Erich Kästner

In 1933, Nazi students at more than 30 German universities pillaged libraries in search of books they considered to be "un-German." Among the literary and political writings they threw into the flames were the works of Erich Kästner.


On the battlefields of Verdun
the dead find no peace...
On the battlefields of Verdun
the dead stand up and speak...
On the battlefields of Verdun
the war leaves a legacy behind.
The choir of the dead says everyday:
have a better memory!
—Verdun, viele Jahre später (On the Battlefields of Verdun), Erich Kästner, 1931

Fire Oath

"Fire oaths" were statements to be read as books were tossed to the flames. The German Student Association sent out a circular containing these statements before the book burnings. The fire oaths then accompanied the burning of works written by the individual authors named in the statements.

Against decadence and moral decay
For discipline and decency in family and state
Heinrich Mann, Ernst Glaeser, and Erich Kästner

Which of Erich Kästner's Works were Burned?

All works published before May 1933 except Emil und die Detektive (Emil and the Detectives)

Who was Erich Kästner?

German writer Erich Kästner (1899-1974) first gained popularity in the 1920s as a political satirist. He was one of the most successful left-liberal authors of the Weimar Republic. Through his writings and lectures, Kästner stressed the brutality of World War I. He was also the author of a number of popular children's books.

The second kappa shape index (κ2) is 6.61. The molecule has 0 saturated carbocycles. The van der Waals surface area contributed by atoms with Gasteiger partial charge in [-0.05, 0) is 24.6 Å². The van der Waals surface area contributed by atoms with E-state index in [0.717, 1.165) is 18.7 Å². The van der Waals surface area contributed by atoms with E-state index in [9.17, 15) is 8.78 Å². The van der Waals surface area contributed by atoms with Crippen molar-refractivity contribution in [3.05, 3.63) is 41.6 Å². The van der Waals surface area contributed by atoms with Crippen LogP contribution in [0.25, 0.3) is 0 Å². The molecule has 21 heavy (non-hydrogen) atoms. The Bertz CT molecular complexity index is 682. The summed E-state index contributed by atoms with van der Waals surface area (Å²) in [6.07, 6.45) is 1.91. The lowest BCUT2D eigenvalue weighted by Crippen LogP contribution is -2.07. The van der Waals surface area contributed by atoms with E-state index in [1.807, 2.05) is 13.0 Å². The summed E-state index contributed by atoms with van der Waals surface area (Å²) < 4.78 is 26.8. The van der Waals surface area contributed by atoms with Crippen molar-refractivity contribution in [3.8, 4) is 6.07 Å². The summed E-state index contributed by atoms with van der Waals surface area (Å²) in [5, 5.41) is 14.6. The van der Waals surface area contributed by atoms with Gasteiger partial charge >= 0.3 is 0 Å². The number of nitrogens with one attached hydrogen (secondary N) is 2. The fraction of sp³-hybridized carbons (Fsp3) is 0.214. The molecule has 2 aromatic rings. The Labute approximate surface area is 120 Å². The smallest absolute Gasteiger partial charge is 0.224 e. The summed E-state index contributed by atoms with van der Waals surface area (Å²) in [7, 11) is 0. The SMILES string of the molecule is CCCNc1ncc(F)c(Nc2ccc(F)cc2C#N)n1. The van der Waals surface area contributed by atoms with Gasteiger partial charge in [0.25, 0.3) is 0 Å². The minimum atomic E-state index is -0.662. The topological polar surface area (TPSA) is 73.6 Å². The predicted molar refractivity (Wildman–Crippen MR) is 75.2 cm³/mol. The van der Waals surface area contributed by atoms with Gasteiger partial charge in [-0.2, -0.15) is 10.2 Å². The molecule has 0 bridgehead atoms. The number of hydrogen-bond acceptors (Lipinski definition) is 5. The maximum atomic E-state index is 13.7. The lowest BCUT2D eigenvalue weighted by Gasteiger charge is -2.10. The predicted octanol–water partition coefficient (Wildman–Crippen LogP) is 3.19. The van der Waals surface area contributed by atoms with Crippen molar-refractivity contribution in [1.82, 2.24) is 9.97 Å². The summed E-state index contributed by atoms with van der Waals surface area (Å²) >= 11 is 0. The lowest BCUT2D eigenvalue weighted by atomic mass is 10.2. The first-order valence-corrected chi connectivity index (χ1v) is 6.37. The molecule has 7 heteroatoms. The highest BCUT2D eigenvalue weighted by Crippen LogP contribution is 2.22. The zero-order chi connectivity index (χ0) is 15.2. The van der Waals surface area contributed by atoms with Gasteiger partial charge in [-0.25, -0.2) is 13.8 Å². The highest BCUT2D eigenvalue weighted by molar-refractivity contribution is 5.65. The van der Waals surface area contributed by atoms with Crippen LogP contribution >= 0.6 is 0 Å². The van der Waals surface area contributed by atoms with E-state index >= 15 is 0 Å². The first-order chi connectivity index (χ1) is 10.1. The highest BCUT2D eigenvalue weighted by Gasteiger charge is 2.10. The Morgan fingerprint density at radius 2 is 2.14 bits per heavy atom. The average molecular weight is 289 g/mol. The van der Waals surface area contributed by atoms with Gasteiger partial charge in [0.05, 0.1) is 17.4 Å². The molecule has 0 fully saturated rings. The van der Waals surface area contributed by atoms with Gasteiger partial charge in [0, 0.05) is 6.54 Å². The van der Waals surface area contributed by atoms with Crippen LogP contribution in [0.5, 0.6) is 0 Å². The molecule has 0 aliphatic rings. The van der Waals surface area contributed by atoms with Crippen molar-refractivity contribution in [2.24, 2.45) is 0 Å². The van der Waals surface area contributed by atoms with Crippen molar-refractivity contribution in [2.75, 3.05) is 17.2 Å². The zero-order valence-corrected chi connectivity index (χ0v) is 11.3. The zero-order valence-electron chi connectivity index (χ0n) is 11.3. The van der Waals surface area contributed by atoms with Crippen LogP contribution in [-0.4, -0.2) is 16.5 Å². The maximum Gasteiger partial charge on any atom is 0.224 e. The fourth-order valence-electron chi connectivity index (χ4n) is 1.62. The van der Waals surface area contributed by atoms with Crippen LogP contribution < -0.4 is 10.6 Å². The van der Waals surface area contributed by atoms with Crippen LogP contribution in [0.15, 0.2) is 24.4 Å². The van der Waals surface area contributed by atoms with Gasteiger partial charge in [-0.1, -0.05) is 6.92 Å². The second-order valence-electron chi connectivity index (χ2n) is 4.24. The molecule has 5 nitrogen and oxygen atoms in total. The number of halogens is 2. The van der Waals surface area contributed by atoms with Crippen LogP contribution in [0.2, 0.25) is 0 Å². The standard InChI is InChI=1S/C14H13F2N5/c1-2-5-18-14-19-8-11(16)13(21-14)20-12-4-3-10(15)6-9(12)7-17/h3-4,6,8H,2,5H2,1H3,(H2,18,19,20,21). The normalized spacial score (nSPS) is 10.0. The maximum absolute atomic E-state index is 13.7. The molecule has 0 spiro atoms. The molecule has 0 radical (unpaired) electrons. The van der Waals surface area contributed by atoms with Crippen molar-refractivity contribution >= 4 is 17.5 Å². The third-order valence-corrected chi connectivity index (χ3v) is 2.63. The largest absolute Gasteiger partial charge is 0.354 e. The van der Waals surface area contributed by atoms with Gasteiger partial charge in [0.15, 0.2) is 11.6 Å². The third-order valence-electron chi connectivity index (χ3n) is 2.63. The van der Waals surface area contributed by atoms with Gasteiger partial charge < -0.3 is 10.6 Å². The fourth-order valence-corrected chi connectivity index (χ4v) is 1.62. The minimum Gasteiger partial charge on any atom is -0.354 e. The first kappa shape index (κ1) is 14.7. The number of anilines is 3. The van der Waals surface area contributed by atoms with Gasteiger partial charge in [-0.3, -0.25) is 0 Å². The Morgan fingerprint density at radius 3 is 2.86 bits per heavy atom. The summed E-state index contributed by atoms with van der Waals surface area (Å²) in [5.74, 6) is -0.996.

At the book burning of 1933 in Berlin, which Kästner attended, his books were thrown into the fire to the accompaniment of a "fire oath." What caused the Nazis to burn Erich Kästner's books was not his highly successful children's book Emil and the Detectives, but his protest novel Fabian and some of his socially conscious journalistic pieces and satiric poetry.

Critical Thinking Questions

  • If Jews were the principal target during the Holocaust, why were books written by non-Jewish authors burned?
  • How did the German public react to the book burnings? What were some of the reactions outside of Germany?
  • Why do oppressive regimes promote or support censorship and book burning? How might this be a warning sign of mass atrocity?

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